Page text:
MDS infants have a very limited capacity for development due to the lissencephaly and associated brain abnormalities. Mental retardation is severe to profound.
MDS is not the only disorder associated with lissencephaly. Autosomal dominant, autosomal recessive, and X-linked patterns of inheritance have been described among the more than two dozen genetic syndromes featuring this brain abnormality. Less commonly, lissencephaly can also be the result of fetal infections such as prenatal cytolomegalovirus (CMV). An accurate diagnosis of MDS is important not only because it can provide a prognosis for the affected child, but because it can give parents an estimate of their risk for having another child with MDS.
MDS may be suspected in the newborn period if an infant has the characteristic facial features along with low muscle tone. Studies of the infant's brain by CAT scan or MRI will show the smooth brain surface. After the diagnosis of MDS is made on the basis of these signs and symptoms, it is very important to study the infant's chromosomes to check for the characteristic chromosome 17 deletion. This is done by sending a small sample of the infant's blood to a cytogenetics laboratory. Trained laboratory personnel (cytogeneticists) first examine the infant's chromosomes through the microscope using traditional techniques. If no deletion or other chromosome rearrangement is detected in this step, newer methods can be used to search for deletions that are too small to see by ordinary means (micro-deletions). A special technique called FISH (fluorescent in situ hybridization) can detect chromosome regions where very small pieces of DNA are missing. This test is usually done on the same blood sample.
When a chromosome deletion is found in an infant, both parents' chromosomes should also be studied to determine if one of them carries a chromosome rearrangement such as a balanced translocation. Although most parents of infants with MDS have normal chromosomes, in approximately 20% of children, one parent will have a chromosome rearrangement, which can increase the risk for having another child with MDS. Other family members should also be offered chromosome studies because these balanced chromosome rearrangements can be passed down through a family undetected, and, thus, other family members may be carriers. The first step in studying other family members is for a geneticist or genetic counselor to obtain a detailed family history and construct a pedigree (family tree) to determine which family members should be offered testing.
If a couple has had one child with MDS, they can be offered prenatal diagnosis in future pregnancies. This option is particularly important for the 20% of MDS families where one parent carries a balanced chromosome rearrangement. The risk for these couples to have another affected child depends on the exact type of chromosome rearrangement present and may be as high as 25-33%. For families in which both parents' chromosomes are normal, the risk of having another child with MDS is low (1% or less). Either chorionic villus sampling (CVS) or amniocentesis can be used early in a pregnancy to obtain a small sample of cells from the developing embryo for chromosome studies. Early prenatal diagnosis by ultrasound is not reliable because the brain is normally smooth until later in pregnancy. Couples who are considering prenatal diagnosis should discuss the risks and benefits of this type of testing with a geneticist or genetic counselor.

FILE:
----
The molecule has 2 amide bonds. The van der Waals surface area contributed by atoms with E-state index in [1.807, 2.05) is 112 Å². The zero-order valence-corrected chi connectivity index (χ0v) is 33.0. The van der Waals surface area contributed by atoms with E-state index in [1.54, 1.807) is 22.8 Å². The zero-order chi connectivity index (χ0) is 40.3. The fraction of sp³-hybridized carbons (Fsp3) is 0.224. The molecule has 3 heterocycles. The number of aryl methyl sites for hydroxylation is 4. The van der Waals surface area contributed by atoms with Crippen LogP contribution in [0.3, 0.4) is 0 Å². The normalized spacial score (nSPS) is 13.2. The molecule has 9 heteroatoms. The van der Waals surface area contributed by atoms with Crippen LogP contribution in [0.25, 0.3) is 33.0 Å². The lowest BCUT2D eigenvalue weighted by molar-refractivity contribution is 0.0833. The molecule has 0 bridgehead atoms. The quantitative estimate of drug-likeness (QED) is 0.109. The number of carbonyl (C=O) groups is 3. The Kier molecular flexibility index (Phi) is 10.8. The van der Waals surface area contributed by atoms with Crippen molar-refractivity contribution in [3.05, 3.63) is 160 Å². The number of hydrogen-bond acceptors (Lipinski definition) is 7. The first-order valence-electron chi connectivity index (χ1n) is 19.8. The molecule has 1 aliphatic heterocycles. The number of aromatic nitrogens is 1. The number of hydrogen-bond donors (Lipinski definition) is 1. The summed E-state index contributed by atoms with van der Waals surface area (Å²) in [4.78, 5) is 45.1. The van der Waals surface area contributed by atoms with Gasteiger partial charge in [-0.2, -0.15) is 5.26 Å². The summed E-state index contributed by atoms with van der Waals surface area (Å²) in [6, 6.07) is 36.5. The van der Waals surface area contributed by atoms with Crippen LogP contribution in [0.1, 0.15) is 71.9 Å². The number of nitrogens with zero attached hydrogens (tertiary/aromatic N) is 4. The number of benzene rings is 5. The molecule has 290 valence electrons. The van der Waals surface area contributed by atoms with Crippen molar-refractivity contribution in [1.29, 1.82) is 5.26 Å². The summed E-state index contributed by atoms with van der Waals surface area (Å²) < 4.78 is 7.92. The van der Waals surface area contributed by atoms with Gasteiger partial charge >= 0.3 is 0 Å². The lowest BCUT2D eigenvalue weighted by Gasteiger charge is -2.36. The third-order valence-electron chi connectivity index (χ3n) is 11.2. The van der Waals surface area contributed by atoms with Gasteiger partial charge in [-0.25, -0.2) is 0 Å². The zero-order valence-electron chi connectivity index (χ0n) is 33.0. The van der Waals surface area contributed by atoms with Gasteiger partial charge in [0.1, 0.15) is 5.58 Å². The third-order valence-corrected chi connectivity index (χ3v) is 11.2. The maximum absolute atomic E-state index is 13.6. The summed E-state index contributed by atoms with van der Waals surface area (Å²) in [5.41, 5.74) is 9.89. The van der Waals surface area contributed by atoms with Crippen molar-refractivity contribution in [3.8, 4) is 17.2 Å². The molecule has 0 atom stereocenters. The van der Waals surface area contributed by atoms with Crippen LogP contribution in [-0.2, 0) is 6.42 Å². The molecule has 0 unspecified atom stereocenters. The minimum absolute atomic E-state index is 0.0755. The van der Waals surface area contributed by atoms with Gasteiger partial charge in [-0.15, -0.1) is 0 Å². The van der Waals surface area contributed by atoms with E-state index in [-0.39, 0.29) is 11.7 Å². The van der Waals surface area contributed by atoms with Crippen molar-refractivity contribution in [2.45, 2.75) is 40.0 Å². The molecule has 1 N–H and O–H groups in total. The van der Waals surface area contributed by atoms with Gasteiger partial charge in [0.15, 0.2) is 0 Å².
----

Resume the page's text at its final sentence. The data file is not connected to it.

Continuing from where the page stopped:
Treatment and management
There is no cure for MDS and treatment is usually directed toward comfort measures. Because of the feeding problems and risk of pneumonia, surgeons often place a tube between the stomach and the outside of the abdomen (gastrostomy tube). Feedings can be made through the tube. Seizures are often difficult to control even with medication.
Death often occurs in the first three months of life and most infants with MDS die by two years of age, although there have been reports of individuals living for several years.
Jones, Kenneth Lyons. Smith's Recognizable Patterns of Human Malformations, 5th ed. Philadelphia, W. B. Saunders, 1997.
Lissencephaly Network, Inc. 716 Autumn Ridge Lane, Fort Wayne, IN 46804-6402. (219) 432-4310. Fax: (219) 432-4310. firstname.lastname@example.org. <http://www.lissencephaly.org>.
"Entry 247200: Miller-Dieker Lissencephaly Syndrome." OMIM—Online Mendelian Inheritance in Man. <http://www.ncbi.nlm.nih.gov/htbin-post/Omim>.
Dobyns, W. B. "Lissencephaly and subcortical band heterotopia (Agyria-pachygyria-band spectrum) Overview." (updated October 4, 1999). GeneClinics: Clinical genetic information resource. University of Washington, Seattle. <http://www.geneclinics.org>.
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Sallie Boineau Freeman, PhD